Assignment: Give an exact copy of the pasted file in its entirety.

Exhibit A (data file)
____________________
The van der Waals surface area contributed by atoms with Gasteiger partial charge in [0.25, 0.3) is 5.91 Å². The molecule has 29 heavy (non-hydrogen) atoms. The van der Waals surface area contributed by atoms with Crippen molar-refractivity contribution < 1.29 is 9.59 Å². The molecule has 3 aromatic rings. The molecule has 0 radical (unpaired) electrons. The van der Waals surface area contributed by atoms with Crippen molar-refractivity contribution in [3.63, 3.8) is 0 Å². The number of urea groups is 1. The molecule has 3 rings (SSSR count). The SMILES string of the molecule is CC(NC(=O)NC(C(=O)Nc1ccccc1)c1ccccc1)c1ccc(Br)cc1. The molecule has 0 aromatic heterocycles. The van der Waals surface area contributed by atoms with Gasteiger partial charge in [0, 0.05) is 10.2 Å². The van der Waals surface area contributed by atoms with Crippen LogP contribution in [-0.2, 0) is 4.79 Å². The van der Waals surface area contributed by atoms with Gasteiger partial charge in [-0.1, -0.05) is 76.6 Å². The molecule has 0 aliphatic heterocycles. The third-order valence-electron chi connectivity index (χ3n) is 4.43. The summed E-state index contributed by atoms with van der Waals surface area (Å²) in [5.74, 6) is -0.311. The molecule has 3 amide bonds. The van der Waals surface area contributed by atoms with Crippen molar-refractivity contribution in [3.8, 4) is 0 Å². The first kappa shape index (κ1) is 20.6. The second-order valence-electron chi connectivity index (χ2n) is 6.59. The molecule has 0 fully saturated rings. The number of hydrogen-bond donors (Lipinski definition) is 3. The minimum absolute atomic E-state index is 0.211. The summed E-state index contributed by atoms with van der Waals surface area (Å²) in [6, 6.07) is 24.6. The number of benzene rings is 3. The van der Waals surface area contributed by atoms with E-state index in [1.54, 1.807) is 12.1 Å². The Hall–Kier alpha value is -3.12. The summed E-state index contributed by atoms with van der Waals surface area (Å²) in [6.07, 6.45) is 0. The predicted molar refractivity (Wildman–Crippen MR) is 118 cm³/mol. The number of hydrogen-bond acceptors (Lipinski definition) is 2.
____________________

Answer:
The van der Waals surface area contributed by atoms with Gasteiger partial charge in [0.25, 0.3) is 5.91 Å². The molecule has 29 heavy (non-hydrogen) atoms. The van der Waals surface area contributed by atoms with Crippen molar-refractivity contribution < 1.29 is 9.59 Å². The molecule has 3 aromatic rings. The molecule has 0 radical (unpaired) electrons. The van der Waals surface area contributed by atoms with Crippen molar-refractivity contribution in [3.63, 3.8) is 0 Å². The number of urea groups is 1. The molecule has 3 rings (SSSR count). The SMILES string of the molecule is CC(NC(=O)NC(C(=O)Nc1ccccc1)c1ccccc1)c1ccc(Br)cc1. The molecule has 0 aromatic heterocycles. The van der Waals surface area contributed by atoms with Gasteiger partial charge in [0, 0.05) is 10.2 Å². The van der Waals surface area contributed by atoms with Crippen LogP contribution in [-0.2, 0) is 4.79 Å². The van der Waals surface area contributed by atoms with Gasteiger partial charge in [-0.1, -0.05) is 76.6 Å². The molecule has 0 aliphatic heterocycles. The third-order valence-electron chi connectivity index (χ3n) is 4.43. The summed E-state index contributed by atoms with van der Waals surface area (Å²) in [5.74, 6) is -0.311. The molecule has 3 amide bonds. The van der Waals surface area contributed by atoms with Crippen molar-refractivity contribution in [3.8, 4) is 0 Å². The first kappa shape index (κ1) is 20.6. The second-order valence-electron chi connectivity index (χ2n) is 6.59. The molecule has 0 fully saturated rings. The number of hydrogen-bond donors (Lipinski definition) is 3. The minimum absolute atomic E-state index is 0.211. The summed E-state index contributed by atoms with van der Waals surface area (Å²) in [6, 6.07) is 24.6. The number of benzene rings is 3. The van der Waals surface area contributed by atoms with E-state index in [1.54, 1.807) is 12.1 Å². The Hall–Kier alpha value is -3.12. The summed E-state index contributed by atoms with van der Waals surface area (Å²) in [6.07, 6.45) is 0. The predicted molar refractivity (Wildman–Crippen MR) is 118 cm³/mol. The number of hydrogen-bond acceptors (Lipinski definition) is 2.